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Gold Nanoparticle Quantitation by Whole Cell Tomography



Aric W. Sanders, Kavita M. Jeerage, Cindi Schwartz, Alexandra Curtin, Ann C. Chiaramonti Debay


Many proposed biomedical applications for engineered gold nanoparticles require their incorporation by mammalian cells in specific numbers and locations. Here, the number of gold nanoparticles inside of individual mammalian stem cells was characterized using fast focused ion beam-scanning electron microscopy based tomography. Enhanced optical microscopy was used to provide a multiscale map of the in vitro sample, which allows cells of interest to be identified within their local environment. Cells were then serially sectioned using a gallium ion beam and imaged using a scanning electron beam. To confirm the accuracy of single cross sections, nanoparticles in similar cross sections were imaged using transmission electron microscopy and scanning helium ion microscopy. Complete tomographic series were then used to count the nanoparticles inside of each cell and measure their spatial distribution. We investigated the influence of slice thickness on counting single particles and clusters as well as nanoparticle packing within clusters. For 60 nm citrate stabilized particles, the nanoparticle cluster packing volume is 2.15 ± 0.20 times the volume of the bare gold nanoparticles.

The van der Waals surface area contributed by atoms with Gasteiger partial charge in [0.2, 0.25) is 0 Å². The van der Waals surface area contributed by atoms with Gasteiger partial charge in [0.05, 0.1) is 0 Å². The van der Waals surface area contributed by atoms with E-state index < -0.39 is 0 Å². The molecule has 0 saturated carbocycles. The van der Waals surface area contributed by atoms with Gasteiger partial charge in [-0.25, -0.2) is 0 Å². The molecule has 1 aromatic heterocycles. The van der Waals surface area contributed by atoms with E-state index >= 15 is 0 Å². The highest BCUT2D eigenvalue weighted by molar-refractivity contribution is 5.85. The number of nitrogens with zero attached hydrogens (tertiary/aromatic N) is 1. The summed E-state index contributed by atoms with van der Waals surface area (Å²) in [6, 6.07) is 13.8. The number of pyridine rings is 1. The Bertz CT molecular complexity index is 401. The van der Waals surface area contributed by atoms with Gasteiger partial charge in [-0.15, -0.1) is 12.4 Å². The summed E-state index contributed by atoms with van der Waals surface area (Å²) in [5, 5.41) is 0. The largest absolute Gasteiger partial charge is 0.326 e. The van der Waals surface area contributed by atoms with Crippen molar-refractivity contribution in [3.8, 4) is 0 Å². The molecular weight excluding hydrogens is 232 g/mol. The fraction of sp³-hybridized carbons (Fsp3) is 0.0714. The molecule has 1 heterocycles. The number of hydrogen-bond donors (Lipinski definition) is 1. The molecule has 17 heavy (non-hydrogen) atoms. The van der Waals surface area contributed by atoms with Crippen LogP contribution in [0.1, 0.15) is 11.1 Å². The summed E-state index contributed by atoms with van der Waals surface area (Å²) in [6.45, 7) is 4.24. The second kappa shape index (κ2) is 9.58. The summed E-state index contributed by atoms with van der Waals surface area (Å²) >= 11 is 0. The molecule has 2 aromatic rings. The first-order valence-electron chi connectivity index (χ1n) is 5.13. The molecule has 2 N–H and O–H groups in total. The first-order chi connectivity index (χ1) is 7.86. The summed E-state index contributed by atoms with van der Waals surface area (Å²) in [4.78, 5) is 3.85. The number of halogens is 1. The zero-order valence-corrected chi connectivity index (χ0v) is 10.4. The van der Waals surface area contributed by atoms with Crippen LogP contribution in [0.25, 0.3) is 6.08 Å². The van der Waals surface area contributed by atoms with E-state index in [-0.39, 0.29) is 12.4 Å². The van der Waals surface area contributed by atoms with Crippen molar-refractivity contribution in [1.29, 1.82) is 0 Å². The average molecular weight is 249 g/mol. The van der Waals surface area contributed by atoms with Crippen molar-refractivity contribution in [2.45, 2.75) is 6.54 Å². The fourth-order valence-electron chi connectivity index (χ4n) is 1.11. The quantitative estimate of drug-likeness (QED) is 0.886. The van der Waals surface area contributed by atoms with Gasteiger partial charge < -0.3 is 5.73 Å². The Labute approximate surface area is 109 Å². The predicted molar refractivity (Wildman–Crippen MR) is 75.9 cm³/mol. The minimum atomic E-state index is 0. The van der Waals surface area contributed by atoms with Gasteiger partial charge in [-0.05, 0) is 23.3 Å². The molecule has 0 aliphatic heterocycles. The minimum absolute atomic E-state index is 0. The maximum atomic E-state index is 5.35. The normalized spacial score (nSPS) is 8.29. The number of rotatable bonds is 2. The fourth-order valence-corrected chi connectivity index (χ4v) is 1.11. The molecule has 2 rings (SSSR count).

ACS Nano


FIB-SEM Tomography, Gold Nanoparticles, Nanomedicine, STEM CELLS, 3D Cell Imaging


Sanders, A. , Jeerage, K. , Schwartz, C. , Curtin, A. and Chiaramonti, A. (2015), Gold Nanoparticle Quantitation by Whole Cell Tomography, ACS Nano, [online], (Accessed June 22, 2024)


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Created November 13, 2015, Updated November 10, 2018